So another old name bites the dust - Novell has been sold off to Attachmate, and is selling off patents worth about $450 million to a consortium led by Microsoft
More news here: http://www.microscope.co.uk/news/vendor-news/novell-sold-to-attachmate-for-22bn/
Tuesday, November 23, 2010
Wednesday, November 3, 2010
Today I am thinking about how easily consumer technologies cross the fence into the corporate world and vice versa. Its easy to imagine people bringing their iPhones, netBooks and iPads from home into the office and start using them on the internal network. Many companies are allowing users (or trailing with premium users) the downloading of emails to the devices outside of the internal network, and allowing Salesforce.com access or other access to their core apps.
I find Blackberries as great at handling emails, and typing them in on a full tactile keypad is much better than using a touchscreen. Apart from this,I find the other apps on a Blackberry as serviceable, compared to the more usable iPhone or Android apps. Perhaps this will change with the newer full screen blackberry products, but then again, maybe they will lose the edge that they have on the email side.
The main opposition I've seen is that many IT departments are underfunded and struggle to add extra services to the ones they currently offer. To integrate new products, power users need to try and get the devices working themselves, and then spread the news among the other top users on how to do it. Only then will widespread access be developed. There still remains the security barrier though - some organisations are very concerned with data loss, corporate spying and simply leaking information. If this becomes more likely then someone will be held accountable and the IT department doesn't want to be left in the spotlight.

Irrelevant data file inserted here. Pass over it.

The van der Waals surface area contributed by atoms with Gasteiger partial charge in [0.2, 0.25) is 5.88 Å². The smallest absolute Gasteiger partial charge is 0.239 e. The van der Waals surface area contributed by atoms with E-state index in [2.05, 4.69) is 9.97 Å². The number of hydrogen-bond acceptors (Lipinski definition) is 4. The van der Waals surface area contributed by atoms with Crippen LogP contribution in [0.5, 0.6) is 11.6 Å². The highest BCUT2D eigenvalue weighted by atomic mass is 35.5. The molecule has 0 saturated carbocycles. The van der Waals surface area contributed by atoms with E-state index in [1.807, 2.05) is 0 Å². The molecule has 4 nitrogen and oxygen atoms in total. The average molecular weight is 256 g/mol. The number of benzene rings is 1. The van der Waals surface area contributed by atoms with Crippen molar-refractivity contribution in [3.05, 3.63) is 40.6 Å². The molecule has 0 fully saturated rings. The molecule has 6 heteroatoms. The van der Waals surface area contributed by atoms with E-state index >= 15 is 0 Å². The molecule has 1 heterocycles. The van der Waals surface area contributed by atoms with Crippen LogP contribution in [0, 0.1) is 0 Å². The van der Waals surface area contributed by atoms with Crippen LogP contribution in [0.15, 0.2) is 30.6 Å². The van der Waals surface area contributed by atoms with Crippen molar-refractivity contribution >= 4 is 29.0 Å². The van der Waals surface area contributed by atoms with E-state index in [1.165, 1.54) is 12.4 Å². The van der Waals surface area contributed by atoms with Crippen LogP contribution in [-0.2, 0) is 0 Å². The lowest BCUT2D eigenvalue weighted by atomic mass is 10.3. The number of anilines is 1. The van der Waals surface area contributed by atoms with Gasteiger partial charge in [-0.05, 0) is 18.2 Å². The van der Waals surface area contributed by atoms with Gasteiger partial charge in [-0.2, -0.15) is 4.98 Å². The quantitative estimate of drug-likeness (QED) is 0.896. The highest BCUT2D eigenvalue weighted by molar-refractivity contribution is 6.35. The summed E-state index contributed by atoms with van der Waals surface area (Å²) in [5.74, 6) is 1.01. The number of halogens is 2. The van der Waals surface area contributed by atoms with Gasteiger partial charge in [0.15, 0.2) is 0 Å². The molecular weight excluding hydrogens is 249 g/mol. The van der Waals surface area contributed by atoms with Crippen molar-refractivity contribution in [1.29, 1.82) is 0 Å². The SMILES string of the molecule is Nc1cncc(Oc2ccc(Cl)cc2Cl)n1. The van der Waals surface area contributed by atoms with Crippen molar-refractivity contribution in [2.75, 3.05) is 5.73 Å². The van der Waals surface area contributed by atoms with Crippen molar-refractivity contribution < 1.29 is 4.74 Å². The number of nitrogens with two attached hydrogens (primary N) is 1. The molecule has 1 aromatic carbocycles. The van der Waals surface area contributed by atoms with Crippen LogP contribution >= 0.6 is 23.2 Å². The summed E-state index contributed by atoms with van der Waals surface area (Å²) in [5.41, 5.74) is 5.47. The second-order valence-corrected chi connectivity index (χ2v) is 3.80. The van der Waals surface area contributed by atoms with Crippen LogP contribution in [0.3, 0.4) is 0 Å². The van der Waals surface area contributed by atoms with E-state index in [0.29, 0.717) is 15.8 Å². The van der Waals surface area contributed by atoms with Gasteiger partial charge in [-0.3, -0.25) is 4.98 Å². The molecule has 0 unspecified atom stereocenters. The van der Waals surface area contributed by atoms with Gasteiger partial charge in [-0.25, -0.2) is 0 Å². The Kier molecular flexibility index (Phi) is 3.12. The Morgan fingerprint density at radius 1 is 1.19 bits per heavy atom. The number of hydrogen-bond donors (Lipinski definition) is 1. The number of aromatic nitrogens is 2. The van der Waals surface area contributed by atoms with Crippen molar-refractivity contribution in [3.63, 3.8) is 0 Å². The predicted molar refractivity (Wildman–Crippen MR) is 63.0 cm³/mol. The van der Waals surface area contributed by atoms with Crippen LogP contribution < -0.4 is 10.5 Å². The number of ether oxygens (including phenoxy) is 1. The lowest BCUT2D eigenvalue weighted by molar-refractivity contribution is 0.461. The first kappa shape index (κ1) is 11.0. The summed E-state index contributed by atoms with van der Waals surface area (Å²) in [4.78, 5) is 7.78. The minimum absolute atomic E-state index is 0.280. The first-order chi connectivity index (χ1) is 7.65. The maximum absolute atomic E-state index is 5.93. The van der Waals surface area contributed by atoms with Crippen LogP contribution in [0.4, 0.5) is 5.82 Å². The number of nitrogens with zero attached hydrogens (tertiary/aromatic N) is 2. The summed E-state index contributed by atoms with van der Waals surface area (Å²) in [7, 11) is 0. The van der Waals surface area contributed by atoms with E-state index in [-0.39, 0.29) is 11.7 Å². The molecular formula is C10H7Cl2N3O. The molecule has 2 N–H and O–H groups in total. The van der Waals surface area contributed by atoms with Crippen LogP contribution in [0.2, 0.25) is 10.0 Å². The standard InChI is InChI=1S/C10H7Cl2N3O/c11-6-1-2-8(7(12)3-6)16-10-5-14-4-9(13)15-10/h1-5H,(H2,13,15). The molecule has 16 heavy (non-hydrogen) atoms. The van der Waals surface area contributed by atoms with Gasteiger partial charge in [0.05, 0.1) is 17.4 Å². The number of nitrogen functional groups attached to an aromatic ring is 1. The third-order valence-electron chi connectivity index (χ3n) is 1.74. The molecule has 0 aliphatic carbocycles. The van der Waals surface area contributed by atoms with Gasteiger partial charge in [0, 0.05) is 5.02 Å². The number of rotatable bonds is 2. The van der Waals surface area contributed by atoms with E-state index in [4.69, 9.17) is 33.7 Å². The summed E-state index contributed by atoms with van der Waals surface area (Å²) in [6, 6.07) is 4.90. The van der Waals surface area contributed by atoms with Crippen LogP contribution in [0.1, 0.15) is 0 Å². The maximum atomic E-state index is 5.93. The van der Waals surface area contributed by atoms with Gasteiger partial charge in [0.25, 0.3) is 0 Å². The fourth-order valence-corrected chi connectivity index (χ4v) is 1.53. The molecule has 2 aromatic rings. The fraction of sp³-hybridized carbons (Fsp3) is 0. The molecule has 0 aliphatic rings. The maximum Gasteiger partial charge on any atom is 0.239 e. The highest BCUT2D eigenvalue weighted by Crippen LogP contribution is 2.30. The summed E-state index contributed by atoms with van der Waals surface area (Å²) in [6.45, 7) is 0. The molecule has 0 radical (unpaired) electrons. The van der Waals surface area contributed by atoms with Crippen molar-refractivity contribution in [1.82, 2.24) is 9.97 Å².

The iPad has a great potential to be a business device. The user interface particularly is exiting in terms of its prospects for making business apps more user friendly and accessible. However there are many things V3.co.uk see as necessary before it becomes the de facto standard. It needs to play well with existing enterprise IT infrastructure There needs to be the ability to provision and configure by the IT department, centrally. If the iPad is able in future to integrate with corporate infrastructure, then it will become a very compelling device internally. However lets see if the competitors move quicker!
A report is available which discusses how rogue devices are infiltrating the enterprise.
Monday, November 1, 2010
Speaking of demos, I've always wanted a lightweight demo laptop. Sadly my products requirements make this an unlikely thing for me to have anytime soon, but one can dream. It would make a great second laptop - one that I could use apart from when using it to demostrate the product running blazingly fast.
Ben Rudolphe (@BenThePCGuy) blogs on the Windows Team Blog about 5 great PCs as light as the Macbook Air (another PC I'd love to have!).
Of course, many times now I run a demo without actually running it on my PC, using a cloud based demo capability. In these cases I could be running it on a lightweight. But that's not going to get my boss to buy me a second lightweight laptop is it...